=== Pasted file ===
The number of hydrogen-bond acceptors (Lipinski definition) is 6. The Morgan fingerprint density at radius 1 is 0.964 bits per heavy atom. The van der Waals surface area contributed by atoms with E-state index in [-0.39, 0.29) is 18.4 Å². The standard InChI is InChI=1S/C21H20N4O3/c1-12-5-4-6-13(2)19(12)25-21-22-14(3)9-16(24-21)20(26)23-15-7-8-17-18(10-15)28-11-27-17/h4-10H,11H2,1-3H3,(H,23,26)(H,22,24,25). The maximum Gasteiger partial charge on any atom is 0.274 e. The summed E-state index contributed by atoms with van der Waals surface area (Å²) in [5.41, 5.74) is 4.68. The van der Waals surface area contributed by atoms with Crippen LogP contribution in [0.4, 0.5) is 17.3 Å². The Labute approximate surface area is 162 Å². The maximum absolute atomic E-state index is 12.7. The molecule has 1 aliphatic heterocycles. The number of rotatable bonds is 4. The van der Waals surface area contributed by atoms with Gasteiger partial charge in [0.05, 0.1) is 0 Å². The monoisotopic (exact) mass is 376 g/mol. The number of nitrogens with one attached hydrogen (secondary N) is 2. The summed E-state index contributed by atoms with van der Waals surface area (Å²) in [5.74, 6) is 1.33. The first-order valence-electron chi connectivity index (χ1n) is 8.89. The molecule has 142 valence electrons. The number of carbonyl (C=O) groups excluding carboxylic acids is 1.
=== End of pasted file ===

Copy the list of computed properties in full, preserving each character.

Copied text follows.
The number of hydrogen-bond acceptors (Lipinski definition) is 6. The Morgan fingerprint density at radius 1 is 0.964 bits per heavy atom. The van der Waals surface area contributed by atoms with E-state index in [-0.39, 0.29) is 18.4 Å². The standard InChI is InChI=1S/C21H20N4O3/c1-12-5-4-6-13(2)19(12)25-21-22-14(3)9-16(24-21)20(26)23-15-7-8-17-18(10-15)28-11-27-17/h4-10H,11H2,1-3H3,(H,23,26)(H,22,24,25). The maximum Gasteiger partial charge on any atom is 0.274 e. The summed E-state index contributed by atoms with van der Waals surface area (Å²) in [5.41, 5.74) is 4.68. The van der Waals surface area contributed by atoms with Crippen LogP contribution in [0.4, 0.5) is 17.3 Å². The Labute approximate surface area is 162 Å². The maximum absolute atomic E-state index is 12.7. The molecule has 1 aliphatic heterocycles. The number of rotatable bonds is 4. The van der Waals surface area contributed by atoms with Gasteiger partial charge in [0.05, 0.1) is 0 Å². The monoisotopic (exact) mass is 376 g/mol. The number of nitrogens with one attached hydrogen (secondary N) is 2. The summed E-state index contributed by atoms with van der Waals surface area (Å²) in [5.74, 6) is 1.33. The first-order valence-electron chi connectivity index (χ1n) is 8.89. The molecule has 142 valence electrons. The number of carbonyl (C=O) groups excluding carboxylic acids is 1.